New Ford Kuga prices and specs revealed

2019 Ford Kuga SUV is available as a hybrid and starts at £23,995

The latest Kuga is available to order now Prices start from £23,995 Five trim levels offered

Ford has released full prices and specs for the new Ford Kuga. Starting from £23,995, the Kuga is available in five trim levels: Zetec, Titanium, ST-Line, ST-Line X and range-topping Vignale. Two petrols, three diesels and a plug-in hybrid version are available, although the hybrid and most powerful diesel aren’t available in the entry-level model.

Still, Zetec is very well-equipped, coming with alloy wheels, auto headlights, keyless start, sat nav, wireless phone charging and all-round parking sensors. Titanium, from £27,245, brings larger wheels, LED headlights, two-zone climate control, auto wipers, an upgraded stereo and keyless entry.

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ST-Line (£29,345) and ST-Line X (£30,645) add a sporty body kit and black roof rails, and both get a 12.3-inch digital instrument cluster, a sports steering wheel and alloy pedals; ST-Line X adds a panoramic sunroof, a powered tailgate and heated, electrically adjustable front seats.

Vignale is the most luxurious model in the range and starts at £31,945. It features model-specific finishes and trim pieces. Matrix LED headlights (preventing glare for oncoming drivers) are included as standard, alongside a hands-free tailgate, metallic paint, a heated steering wheel, active noise cancellation and leather upholstery. Across the range, twelve colour choices are available, including a new ‘Blue Panther’ paint exclusive to Vignale cars.

The new Kuga looks noticeably different from the outgoing model, thanks to a longer bonnet, shallower windscreen and a lower roofline. At the front, the new car borrows its grille from the Ford Focus, although the redesigned headlights are placed higher up, emphasising its SUV looks. Around the back, the Kuga gets a larger boot opening, reshaped LED lights and Kuga lettering across the boot. The car’s side profile and windowline is similar to the larger Ford Edge.

The new Kuga will be on Ford’s C2 platform, which underpins the current Focus. This platform can be reworked to accommodate a longer wheelbase, giving the new Kuga more cabin space for passengers and increased boot space compared with the outgoing model. This third-generation model will arrive in showrooms at the end of 2019, rivalling the Renault Kadjar, Volkswagen Tiguan and Nissan Qashqai.

The new Kuga can be powered by Ford’s turbocharged 1.5-litre three-cylinder petrol engine, offered in two power outputs: a 118bhp entry-level model and a 148bhp variant. Just like in the Ford Fiesta ST, the engine uses cylinder deactivation under light throttle to save fuel. Ford says this, and other technology, means the Kuga should manage 43mpg in WLTP testing.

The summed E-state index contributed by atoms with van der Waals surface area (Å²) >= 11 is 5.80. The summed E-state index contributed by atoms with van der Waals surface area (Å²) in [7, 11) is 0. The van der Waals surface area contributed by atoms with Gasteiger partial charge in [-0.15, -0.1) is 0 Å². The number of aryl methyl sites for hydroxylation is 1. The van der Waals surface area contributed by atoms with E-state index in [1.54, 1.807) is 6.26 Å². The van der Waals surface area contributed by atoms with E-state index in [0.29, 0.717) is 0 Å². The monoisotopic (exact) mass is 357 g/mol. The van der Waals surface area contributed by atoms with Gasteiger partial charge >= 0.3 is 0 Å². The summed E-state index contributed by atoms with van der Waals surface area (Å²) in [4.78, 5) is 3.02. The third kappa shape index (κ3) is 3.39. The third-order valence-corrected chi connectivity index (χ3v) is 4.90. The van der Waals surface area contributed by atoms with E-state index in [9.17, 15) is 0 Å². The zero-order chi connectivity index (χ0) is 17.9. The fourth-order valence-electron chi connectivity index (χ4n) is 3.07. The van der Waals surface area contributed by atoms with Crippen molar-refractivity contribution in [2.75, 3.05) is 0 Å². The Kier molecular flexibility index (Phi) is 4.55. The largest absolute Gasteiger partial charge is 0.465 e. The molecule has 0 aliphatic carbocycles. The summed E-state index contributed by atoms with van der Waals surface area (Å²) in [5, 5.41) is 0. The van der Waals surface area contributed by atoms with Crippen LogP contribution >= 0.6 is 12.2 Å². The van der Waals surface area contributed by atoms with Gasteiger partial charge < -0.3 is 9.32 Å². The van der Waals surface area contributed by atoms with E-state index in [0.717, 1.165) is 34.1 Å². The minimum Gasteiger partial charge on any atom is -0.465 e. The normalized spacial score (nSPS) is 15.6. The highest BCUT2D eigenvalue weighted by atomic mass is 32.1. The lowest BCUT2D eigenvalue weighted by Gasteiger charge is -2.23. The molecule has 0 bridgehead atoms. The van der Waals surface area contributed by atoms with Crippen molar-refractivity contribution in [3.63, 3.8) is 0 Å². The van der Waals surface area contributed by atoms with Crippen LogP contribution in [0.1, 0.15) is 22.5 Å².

Diesel models of the Kuga will continue to be offered as well, with both 1.5-litre and 2.0-litre EcoBlue diesel engines available. A majority of the new Kuga range will be front-wheel drive, but four-wheel drive could be offered in higher spec versions with the option of a six-speed manual or Ford’s new eight-speed automatic gearbox. Mild-hybridisation is fitted on the 148bhp 2.0-litre EcoBlue diesel engine to further reduce fuel consumption. It’ll run functions like the radio, allowing the engine to shut down at low speed. Ford claims CO2 emissions of 132g/km and 56mpg.

Alongside the mild-hybrid technology, Ford is also offering the Kuga as a plug-in hybrid (PHEV). The company anticipates a purely electric driving range of 34 miles - enough for many people not to need the engine while commuting - and a CO2 output of just 29g/km. The PHEV will combine a 2.5-litre four-cylinder petrol engine with an electric motor and a 10.3kWh li-ion battery, which together produce 222bhp and is said to manage 235mpg.

The car recaptures some of the energy lost in braking to increase the electric-only range but, when you’re getting low, you can recharge from a 230V socket in about four hours. Fast-charging doesn’t appear to be available, although this may come later. However, you can choose when to use the battery, thanks to EV Auto, EV Now, EV Later and EV Charge modes.

Sitting on a new platform, the Kuga now offers much more space than the current car. It’s slightly longer and wider, and the distance between the wheels has grown as well, so it’s said to offer class-leading space for those in the back seats. There’s also more space in the front, while the rear seats can slide forwards and backwards, increasing boot space by up to 67 litres.

The interior of the Kuga is very similar to that of the Focus, with horizontal lines and an uncluttered look thanks to a large touchscreen. This is perched above the centre console, ranges in size from 6.5-inches and includes Android Auto and Apple CarPlay compatibility. FordPass Connect is also available, which includes a range of online features, and you can choose to have heated outer rear seats for the first time. The Kuga can also feature Ford’s SYNC 3 software, wireless phone charging, a hands-free tailgate, active noise reduction and a 12.3-inch digital instrument cluster.

Ford has given the Kuga a much wider range of safety technology for this new model. You can tick boxes for Co-Pilot360 (the car can drive, turn, stop and park for you), adaptive cruise control, speed limit recognition, lane-centring technology, wrong-way alert, evasive steering assistance, a head-up display, active parking assist, blind-spot monitoring and, as a result, the Kuga is expected to score a five-star Euro NCAP safety rating.

Want to know more? Read our review of the current Ford Kuga SUV, or see how it compares to its rivals in our picks for the best medium SUVs on sale now.

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